The Jewish Communities in Morocco, Algeria and Tunisia

Sydney Assor

Oxford, June 7, 2013

Sydney Assor, head of the Moroccan Jewish Community in Britain, called Moroccan Jewry “a shining example for successful coexistence between Jews and Muslims.”

Speaking at the conference, which focused on the Future of Religious Minorities in the Middle East, North Africa and the Two Sudans, Assor recalled personal experiences as a member of a religious minority in a Muslim country and spoke of the 5,000 Jews living in Morocco today, who are considered an integral part of Moroccan society.

Assor recalled that he never had trouble defining his identity as a Moroccan Jew while living in Morocco, and that real persecution in his lifetime took place only during the Vichy epoch. Assor said he was confronted with prejudice when he moved to England, mostly by fellow Jews, who considered Moroccan Jews uneducated, politically immature and socially inept.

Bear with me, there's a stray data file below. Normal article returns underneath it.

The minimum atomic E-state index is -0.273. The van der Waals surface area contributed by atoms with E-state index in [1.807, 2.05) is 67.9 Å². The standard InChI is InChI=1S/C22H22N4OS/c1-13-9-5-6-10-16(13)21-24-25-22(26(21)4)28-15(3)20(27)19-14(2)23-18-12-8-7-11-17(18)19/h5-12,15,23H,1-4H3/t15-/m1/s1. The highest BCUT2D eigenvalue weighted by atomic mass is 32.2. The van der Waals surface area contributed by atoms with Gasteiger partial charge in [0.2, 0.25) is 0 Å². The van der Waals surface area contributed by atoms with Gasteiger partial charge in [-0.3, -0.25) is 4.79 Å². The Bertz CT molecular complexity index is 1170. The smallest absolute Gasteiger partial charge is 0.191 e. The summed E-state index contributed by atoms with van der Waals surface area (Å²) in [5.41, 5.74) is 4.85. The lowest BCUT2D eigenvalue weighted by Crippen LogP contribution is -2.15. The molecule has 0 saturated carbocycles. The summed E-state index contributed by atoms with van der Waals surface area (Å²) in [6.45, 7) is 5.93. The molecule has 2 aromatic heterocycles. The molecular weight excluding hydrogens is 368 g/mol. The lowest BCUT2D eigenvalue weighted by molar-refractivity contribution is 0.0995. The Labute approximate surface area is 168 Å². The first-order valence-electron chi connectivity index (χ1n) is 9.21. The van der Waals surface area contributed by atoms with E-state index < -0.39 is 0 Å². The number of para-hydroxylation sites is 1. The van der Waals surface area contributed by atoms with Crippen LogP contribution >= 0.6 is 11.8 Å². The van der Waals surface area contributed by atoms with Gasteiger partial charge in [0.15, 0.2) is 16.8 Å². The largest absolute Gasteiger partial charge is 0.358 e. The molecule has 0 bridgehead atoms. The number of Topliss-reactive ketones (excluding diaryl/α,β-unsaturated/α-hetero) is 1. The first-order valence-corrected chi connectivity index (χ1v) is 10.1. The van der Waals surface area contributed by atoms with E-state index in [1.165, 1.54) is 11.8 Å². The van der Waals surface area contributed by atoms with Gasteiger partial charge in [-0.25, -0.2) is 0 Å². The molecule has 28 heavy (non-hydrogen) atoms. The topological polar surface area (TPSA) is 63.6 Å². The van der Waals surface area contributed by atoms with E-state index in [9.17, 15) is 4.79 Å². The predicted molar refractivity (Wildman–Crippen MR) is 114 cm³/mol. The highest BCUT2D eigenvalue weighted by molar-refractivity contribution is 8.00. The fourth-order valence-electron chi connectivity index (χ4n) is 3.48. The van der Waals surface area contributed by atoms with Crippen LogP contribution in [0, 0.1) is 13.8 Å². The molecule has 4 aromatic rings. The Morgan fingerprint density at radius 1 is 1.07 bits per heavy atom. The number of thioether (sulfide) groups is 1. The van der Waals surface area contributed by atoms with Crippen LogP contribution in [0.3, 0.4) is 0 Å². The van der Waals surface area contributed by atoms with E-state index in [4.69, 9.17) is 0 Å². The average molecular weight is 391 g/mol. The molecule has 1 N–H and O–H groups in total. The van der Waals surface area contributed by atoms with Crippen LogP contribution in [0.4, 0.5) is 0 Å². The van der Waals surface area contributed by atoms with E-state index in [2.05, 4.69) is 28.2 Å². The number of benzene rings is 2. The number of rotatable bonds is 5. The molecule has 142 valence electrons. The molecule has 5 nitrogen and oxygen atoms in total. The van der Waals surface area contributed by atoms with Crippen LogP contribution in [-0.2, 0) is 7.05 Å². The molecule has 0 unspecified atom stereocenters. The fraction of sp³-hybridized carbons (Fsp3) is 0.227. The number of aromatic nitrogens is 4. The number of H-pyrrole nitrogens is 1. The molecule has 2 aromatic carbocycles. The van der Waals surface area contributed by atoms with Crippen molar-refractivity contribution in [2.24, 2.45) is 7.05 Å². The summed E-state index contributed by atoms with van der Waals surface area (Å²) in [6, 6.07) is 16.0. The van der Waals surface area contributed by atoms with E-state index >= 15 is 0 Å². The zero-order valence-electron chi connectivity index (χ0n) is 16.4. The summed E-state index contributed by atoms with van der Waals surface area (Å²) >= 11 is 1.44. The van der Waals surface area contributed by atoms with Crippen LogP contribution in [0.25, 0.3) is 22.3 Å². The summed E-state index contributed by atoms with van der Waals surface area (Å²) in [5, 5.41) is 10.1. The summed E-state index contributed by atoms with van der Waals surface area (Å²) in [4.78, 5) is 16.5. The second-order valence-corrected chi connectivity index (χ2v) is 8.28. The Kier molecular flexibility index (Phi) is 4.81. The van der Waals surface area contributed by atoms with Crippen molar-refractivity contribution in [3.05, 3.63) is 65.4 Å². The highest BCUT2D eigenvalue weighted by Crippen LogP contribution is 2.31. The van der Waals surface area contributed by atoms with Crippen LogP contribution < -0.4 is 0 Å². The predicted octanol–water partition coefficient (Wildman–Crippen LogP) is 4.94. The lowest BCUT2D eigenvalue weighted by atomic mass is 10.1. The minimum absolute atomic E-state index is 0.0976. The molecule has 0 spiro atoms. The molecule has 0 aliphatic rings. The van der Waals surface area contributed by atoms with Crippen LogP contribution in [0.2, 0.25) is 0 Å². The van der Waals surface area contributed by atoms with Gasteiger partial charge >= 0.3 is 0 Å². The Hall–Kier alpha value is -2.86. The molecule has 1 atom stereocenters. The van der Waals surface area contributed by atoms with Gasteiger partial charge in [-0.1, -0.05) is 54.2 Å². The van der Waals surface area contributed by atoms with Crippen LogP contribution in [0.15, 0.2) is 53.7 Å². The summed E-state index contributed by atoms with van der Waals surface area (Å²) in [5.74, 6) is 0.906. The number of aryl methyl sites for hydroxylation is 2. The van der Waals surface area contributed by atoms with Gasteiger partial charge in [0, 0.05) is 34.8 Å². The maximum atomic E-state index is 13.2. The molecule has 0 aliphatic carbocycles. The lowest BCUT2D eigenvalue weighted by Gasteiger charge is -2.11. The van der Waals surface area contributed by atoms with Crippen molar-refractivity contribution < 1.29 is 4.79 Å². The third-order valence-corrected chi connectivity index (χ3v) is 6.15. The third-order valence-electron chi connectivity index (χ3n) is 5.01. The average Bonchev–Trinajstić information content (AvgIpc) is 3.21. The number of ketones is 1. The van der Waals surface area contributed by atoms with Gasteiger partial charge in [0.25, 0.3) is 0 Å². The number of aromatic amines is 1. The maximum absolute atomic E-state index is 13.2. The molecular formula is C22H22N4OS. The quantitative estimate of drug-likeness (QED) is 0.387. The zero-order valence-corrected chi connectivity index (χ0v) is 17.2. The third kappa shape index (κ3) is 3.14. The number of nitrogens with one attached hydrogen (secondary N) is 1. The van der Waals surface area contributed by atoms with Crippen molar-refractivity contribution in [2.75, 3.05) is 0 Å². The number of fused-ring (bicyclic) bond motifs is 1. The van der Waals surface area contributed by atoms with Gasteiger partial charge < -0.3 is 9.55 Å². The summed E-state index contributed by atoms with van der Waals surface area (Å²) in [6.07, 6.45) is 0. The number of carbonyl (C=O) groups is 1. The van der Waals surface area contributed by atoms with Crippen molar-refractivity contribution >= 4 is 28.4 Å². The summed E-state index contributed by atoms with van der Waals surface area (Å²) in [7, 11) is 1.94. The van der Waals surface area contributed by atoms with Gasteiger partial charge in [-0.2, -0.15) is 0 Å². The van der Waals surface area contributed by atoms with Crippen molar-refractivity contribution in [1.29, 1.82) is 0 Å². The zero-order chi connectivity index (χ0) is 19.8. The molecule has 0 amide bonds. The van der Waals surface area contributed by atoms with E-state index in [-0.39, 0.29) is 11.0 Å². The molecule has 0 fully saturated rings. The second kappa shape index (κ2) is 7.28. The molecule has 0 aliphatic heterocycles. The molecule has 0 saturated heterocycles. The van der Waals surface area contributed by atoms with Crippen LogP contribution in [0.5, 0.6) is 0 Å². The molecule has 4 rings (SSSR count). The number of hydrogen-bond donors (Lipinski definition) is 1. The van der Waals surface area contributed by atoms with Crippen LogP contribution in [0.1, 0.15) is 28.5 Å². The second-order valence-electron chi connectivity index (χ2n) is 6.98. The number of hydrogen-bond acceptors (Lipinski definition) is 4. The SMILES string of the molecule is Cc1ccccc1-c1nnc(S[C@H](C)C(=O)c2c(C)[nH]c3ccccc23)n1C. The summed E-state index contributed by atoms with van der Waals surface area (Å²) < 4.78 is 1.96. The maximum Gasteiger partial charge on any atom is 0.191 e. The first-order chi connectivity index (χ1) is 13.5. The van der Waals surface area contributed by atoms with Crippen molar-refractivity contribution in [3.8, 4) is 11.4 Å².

Assor conceded that the Jewish community did have its struggles in Morocco just as anywhere else, but declared that contemporary Moroccan reality includes Jews enjoying full civic rights and shared civic dignity. Assor attributed this fact to the inclusive policy pursued by Kings Mohammed V, Hassan II and Mohammed VI of Morocco.